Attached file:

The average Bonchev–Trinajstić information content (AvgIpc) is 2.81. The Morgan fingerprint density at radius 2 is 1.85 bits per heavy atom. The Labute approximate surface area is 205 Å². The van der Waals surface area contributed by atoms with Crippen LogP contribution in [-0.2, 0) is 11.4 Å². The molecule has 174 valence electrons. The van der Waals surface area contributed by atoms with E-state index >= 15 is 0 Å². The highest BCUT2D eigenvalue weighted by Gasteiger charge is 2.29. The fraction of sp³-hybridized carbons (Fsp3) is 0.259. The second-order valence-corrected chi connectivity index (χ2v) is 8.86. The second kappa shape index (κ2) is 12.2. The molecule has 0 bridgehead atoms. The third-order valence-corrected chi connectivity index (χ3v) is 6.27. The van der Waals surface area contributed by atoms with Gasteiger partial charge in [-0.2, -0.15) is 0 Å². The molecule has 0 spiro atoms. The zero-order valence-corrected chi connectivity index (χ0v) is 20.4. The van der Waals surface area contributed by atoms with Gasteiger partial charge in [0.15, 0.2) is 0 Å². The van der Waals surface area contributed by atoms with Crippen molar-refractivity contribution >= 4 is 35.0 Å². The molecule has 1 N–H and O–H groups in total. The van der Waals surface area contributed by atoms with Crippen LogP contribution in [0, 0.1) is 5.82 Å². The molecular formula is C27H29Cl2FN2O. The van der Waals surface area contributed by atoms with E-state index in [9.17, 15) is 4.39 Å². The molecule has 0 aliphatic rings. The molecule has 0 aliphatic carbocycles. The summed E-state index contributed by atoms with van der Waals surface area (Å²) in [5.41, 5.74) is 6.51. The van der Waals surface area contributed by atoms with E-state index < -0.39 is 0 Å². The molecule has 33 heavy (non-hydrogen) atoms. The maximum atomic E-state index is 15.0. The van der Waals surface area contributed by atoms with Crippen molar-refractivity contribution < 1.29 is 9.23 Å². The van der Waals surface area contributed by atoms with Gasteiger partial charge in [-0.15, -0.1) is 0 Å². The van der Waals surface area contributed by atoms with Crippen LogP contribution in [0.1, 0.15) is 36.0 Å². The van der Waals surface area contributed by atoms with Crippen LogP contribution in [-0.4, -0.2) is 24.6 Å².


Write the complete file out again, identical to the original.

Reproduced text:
The average Bonchev–Trinajstić information content (AvgIpc) is 2.81. The Morgan fingerprint density at radius 2 is 1.85 bits per heavy atom. The Labute approximate surface area is 205 Å². The van der Waals surface area contributed by atoms with Crippen LogP contribution in [-0.2, 0) is 11.4 Å². The molecule has 174 valence electrons. The van der Waals surface area contributed by atoms with E-state index >= 15 is 0 Å². The highest BCUT2D eigenvalue weighted by Gasteiger charge is 2.29. The fraction of sp³-hybridized carbons (Fsp3) is 0.259. The second-order valence-corrected chi connectivity index (χ2v) is 8.86. The second kappa shape index (κ2) is 12.2. The molecule has 0 bridgehead atoms. The third-order valence-corrected chi connectivity index (χ3v) is 6.27. The van der Waals surface area contributed by atoms with Gasteiger partial charge in [-0.2, -0.15) is 0 Å². The molecule has 0 spiro atoms. The zero-order valence-corrected chi connectivity index (χ0v) is 20.4. The van der Waals surface area contributed by atoms with Gasteiger partial charge in [0.15, 0.2) is 0 Å². The van der Waals surface area contributed by atoms with Crippen molar-refractivity contribution >= 4 is 35.0 Å². The molecule has 1 N–H and O–H groups in total. The van der Waals surface area contributed by atoms with Crippen LogP contribution in [0, 0.1) is 5.82 Å². The molecular formula is C27H29Cl2FN2O. The van der Waals surface area contributed by atoms with E-state index in [9.17, 15) is 4.39 Å². The molecule has 0 aliphatic rings. The molecule has 0 aliphatic carbocycles. The summed E-state index contributed by atoms with van der Waals surface area (Å²) in [5.41, 5.74) is 6.51. The van der Waals surface area contributed by atoms with E-state index < -0.39 is 0 Å². The molecule has 33 heavy (non-hydrogen) atoms. The maximum atomic E-state index is 15.0. The van der Waals surface area contributed by atoms with Crippen molar-refractivity contribution < 1.29 is 9.23 Å². The van der Waals surface area contributed by atoms with Gasteiger partial charge in [-0.15, -0.1) is 0 Å². The van der Waals surface area contributed by atoms with Crippen LogP contribution in [0.1, 0.15) is 36.0 Å². The van der Waals surface area contributed by atoms with Crippen LogP contribution in [-0.4, -0.2) is 24.6 Å².